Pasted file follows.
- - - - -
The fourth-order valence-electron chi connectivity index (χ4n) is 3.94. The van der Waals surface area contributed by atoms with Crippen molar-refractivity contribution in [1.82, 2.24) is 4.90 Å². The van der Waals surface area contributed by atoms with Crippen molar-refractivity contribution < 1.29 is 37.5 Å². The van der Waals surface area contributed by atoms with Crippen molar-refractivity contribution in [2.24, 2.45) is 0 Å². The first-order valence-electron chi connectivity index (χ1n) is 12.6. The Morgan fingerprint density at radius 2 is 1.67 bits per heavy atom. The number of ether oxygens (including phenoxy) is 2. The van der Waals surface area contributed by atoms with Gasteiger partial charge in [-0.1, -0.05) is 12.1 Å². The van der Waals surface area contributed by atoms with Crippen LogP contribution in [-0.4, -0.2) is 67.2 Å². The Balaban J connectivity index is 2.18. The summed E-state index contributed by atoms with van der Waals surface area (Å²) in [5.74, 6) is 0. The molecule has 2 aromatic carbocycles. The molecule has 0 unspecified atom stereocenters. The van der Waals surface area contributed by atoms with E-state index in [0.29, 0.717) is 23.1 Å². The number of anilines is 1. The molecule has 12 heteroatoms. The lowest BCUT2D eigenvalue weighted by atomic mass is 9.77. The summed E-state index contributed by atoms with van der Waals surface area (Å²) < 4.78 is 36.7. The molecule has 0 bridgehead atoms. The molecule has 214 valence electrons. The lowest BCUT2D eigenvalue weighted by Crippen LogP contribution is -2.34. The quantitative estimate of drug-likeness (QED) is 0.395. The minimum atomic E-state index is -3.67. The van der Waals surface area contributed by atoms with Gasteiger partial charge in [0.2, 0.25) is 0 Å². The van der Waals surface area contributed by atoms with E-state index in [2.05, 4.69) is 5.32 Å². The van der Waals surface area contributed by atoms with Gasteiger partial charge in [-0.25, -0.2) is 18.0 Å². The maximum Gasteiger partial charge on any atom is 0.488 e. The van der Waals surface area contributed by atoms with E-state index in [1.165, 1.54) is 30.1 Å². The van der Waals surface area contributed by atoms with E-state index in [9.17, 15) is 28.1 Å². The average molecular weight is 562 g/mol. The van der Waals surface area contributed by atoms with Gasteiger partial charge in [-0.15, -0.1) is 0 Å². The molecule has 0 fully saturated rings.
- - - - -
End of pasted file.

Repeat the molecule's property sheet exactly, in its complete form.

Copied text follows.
The fourth-order valence-electron chi connectivity index (χ4n) is 3.94. The van der Waals surface area contributed by atoms with Crippen molar-refractivity contribution in [1.82, 2.24) is 4.90 Å². The van der Waals surface area contributed by atoms with Crippen molar-refractivity contribution < 1.29 is 37.5 Å². The van der Waals surface area contributed by atoms with Crippen molar-refractivity contribution in [2.24, 2.45) is 0 Å². The first-order valence-electron chi connectivity index (χ1n) is 12.6. The Morgan fingerprint density at radius 2 is 1.67 bits per heavy atom. The number of ether oxygens (including phenoxy) is 2. The van der Waals surface area contributed by atoms with Gasteiger partial charge in [-0.1, -0.05) is 12.1 Å². The van der Waals surface area contributed by atoms with Crippen LogP contribution in [-0.4, -0.2) is 67.2 Å². The Balaban J connectivity index is 2.18. The summed E-state index contributed by atoms with van der Waals surface area (Å²) in [5.74, 6) is 0. The molecule has 2 aromatic carbocycles. The molecule has 0 unspecified atom stereocenters. The van der Waals surface area contributed by atoms with E-state index in [0.29, 0.717) is 23.1 Å². The number of anilines is 1. The molecule has 12 heteroatoms. The lowest BCUT2D eigenvalue weighted by atomic mass is 9.77. The summed E-state index contributed by atoms with van der Waals surface area (Å²) < 4.78 is 36.7. The molecule has 0 bridgehead atoms. The molecule has 214 valence electrons. The lowest BCUT2D eigenvalue weighted by Crippen LogP contribution is -2.34. The quantitative estimate of drug-likeness (QED) is 0.395. The minimum atomic E-state index is -3.67. The van der Waals surface area contributed by atoms with Gasteiger partial charge in [0.2, 0.25) is 0 Å². The van der Waals surface area contributed by atoms with E-state index in [2.05, 4.69) is 5.32 Å². The van der Waals surface area contributed by atoms with Gasteiger partial charge in [-0.25, -0.2) is 18.0 Å². The maximum Gasteiger partial charge on any atom is 0.488 e. The van der Waals surface area contributed by atoms with E-state index in [1.165, 1.54) is 30.1 Å². The van der Waals surface area contributed by atoms with E-state index in [9.17, 15) is 28.1 Å². The average molecular weight is 562 g/mol. The van der Waals surface area contributed by atoms with Gasteiger partial charge in [-0.15, -0.1) is 0 Å². The molecule has 0 fully saturated rings.